When you develop a growth within the orbit, the bony housing that is about two inches deep and protects all but the front of the eye, this is what is known as an orbital tumor. These tumors are usually benign, but they can still cause harm to your vision because of its location. Orbital tumors can place pressure on the eyes, affecting your vision. They can also create cosmetic issues, as growths can push the eye forward.
Board-certified oculoplastic and facial plastic surgeon, Dr. Malena Amato has over twenty years of surgical experience. In those years, she has perfected the use of minimally invasive endoscopic surgical techniques to treat orbital tumors in a way that provides her patients with a safe and comfortable experience.
Read on to learn more about your options for treating orbital tumors with Dr. Amato.
What Causes Orbital Tumors?
Orbital tumors are given their name because of the location they first start to develop. These growth factors can be either primary, meaning the tumor originated in the orbit, or they can metastatic, meaning the tumor came from a type of cancer elsewhere in the body. Lacrimal glands, which release an aqueous layer of tear film, can also cause orbital tumors as well as inflammation or infection. The most dangerous form of skin cancer, melanoma, can also cause orbital tumors once the cancer starts releasing cells into the blood stream.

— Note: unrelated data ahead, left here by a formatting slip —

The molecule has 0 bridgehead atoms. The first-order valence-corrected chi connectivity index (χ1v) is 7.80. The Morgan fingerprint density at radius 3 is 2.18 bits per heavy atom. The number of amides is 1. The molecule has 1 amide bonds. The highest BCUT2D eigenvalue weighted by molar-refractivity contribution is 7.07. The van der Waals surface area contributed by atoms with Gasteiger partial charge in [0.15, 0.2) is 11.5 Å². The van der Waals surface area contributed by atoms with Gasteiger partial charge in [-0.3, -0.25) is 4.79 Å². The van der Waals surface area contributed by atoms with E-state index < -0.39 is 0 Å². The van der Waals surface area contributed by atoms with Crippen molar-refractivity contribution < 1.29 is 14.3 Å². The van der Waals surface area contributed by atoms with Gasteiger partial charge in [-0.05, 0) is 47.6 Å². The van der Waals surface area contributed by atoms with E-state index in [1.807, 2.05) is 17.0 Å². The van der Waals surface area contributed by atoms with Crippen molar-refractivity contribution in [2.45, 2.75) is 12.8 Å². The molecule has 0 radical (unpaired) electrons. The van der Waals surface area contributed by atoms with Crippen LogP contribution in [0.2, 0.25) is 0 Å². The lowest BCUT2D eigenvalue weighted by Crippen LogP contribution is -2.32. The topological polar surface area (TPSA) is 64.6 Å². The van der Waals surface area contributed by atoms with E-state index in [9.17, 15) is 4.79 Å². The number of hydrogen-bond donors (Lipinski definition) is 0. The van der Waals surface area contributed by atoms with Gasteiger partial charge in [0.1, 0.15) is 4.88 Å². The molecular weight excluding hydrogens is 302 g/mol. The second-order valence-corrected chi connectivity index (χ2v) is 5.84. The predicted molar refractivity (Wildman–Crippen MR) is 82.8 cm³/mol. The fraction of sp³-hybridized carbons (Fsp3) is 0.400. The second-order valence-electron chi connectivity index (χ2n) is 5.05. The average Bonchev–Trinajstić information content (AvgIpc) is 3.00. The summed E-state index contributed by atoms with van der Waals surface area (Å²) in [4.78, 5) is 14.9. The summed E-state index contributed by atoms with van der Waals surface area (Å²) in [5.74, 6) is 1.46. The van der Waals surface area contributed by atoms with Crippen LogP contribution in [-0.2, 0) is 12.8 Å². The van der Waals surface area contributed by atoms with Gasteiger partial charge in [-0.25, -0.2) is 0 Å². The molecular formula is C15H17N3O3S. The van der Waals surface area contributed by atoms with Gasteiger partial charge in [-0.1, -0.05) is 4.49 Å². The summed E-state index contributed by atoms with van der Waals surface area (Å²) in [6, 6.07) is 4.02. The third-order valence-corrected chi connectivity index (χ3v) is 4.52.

What Are Some Signs of an Orbital Tumor?
The most common symptom of an orbital tumor is called proptosis, which is where the eye protrudes forward. Here is a complete list of symptoms:
- Bulging of the eyeball
- Flattened eyeball
- Numbness or tingling around the eye
- Inability to move one eye in sync with the other
- Vision changes or loss
- Pain or discomfort around the eye
- Swollen or drooping eyelid
Treatment Options for Orbital Tumors
Fortunately, today there are many treatment options for orbital tumors, depending on the cell type and stage it’s presented at. Here are few different options:
- Stereotactic Radiosurgery Orbital tumors can be treated with stereotactic radio surgery. This is a non-invasive procedure where highly focused beams of radiation are directed at the tumor to destroy it.
- Chemotherapy, a cancer fighting drug that is administered into the bloodstream to seek out and destroy cancer cells, can also be used.
- Surgery is often the best option for removing these tumors as benign tumors don’t typically respond to either radiation or chemotherapy, as the cells are not cancerous. But benign tumors can still grow and begin pressing on areas of the eyes, such as the optic nerve. This can threaten a patient’s vision and create other complications if left untreated. These can be complex surgeries, which often involve Dr. Amato working alongside a neurosurgeon or ENT doctor to target the tumor in the best way possible.
Treat Your Orbital Tumor with a Professional’s Help at Malena M. Amato M.D. in Austin, TX
Treating an orbital tumor is an incredibly delicate and complex procedure that involves a great deal of skill, precision, and knowledge surrounding the anatomy of the eye. That’s why it’s paramount that you choose a doctor who specializes in oculoplasty to conduct your treatments.